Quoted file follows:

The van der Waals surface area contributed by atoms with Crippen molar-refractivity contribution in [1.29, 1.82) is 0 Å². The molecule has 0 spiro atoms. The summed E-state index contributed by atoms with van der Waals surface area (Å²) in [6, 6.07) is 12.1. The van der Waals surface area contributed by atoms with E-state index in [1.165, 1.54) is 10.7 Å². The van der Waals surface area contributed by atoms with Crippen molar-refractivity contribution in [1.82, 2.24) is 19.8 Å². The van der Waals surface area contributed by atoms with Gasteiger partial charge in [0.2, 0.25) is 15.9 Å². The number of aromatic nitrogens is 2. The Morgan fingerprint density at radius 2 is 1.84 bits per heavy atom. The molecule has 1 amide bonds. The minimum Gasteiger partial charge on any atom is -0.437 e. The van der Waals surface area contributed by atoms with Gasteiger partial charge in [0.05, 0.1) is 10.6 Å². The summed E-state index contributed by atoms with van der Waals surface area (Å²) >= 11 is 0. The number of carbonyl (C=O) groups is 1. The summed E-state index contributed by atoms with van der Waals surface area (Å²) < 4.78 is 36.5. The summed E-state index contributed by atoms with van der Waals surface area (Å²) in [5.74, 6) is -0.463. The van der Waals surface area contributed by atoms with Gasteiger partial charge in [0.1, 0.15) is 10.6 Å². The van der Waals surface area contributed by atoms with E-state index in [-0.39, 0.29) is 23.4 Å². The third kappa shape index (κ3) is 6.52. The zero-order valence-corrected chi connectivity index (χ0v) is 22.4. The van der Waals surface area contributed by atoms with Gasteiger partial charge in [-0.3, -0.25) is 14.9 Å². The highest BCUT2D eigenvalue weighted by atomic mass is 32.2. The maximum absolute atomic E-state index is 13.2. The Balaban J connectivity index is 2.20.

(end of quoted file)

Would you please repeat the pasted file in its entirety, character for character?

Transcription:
The van der Waals surface area contributed by atoms with Crippen molar-refractivity contribution in [1.29, 1.82) is 0 Å². The molecule has 0 spiro atoms. The summed E-state index contributed by atoms with van der Waals surface area (Å²) in [6, 6.07) is 12.1. The van der Waals surface area contributed by atoms with E-state index in [1.165, 1.54) is 10.7 Å². The van der Waals surface area contributed by atoms with Crippen molar-refractivity contribution in [1.82, 2.24) is 19.8 Å². The van der Waals surface area contributed by atoms with Gasteiger partial charge in [0.2, 0.25) is 15.9 Å². The number of aromatic nitrogens is 2. The Morgan fingerprint density at radius 2 is 1.84 bits per heavy atom. The molecule has 1 amide bonds. The minimum Gasteiger partial charge on any atom is -0.437 e. The van der Waals surface area contributed by atoms with Gasteiger partial charge in [0.05, 0.1) is 10.6 Å². The summed E-state index contributed by atoms with van der Waals surface area (Å²) >= 11 is 0. The number of carbonyl (C=O) groups is 1. The summed E-state index contributed by atoms with van der Waals surface area (Å²) < 4.78 is 36.5. The summed E-state index contributed by atoms with van der Waals surface area (Å²) in [5.74, 6) is -0.463. The van der Waals surface area contributed by atoms with Gasteiger partial charge in [0.1, 0.15) is 10.6 Å². The van der Waals surface area contributed by atoms with E-state index in [-0.39, 0.29) is 23.4 Å². The third kappa shape index (κ3) is 6.52. The zero-order valence-corrected chi connectivity index (χ0v) is 22.4. The van der Waals surface area contributed by atoms with Gasteiger partial charge in [-0.3, -0.25) is 14.9 Å². The highest BCUT2D eigenvalue weighted by atomic mass is 32.2. The maximum absolute atomic E-state index is 13.2. The Balaban J connectivity index is 2.20.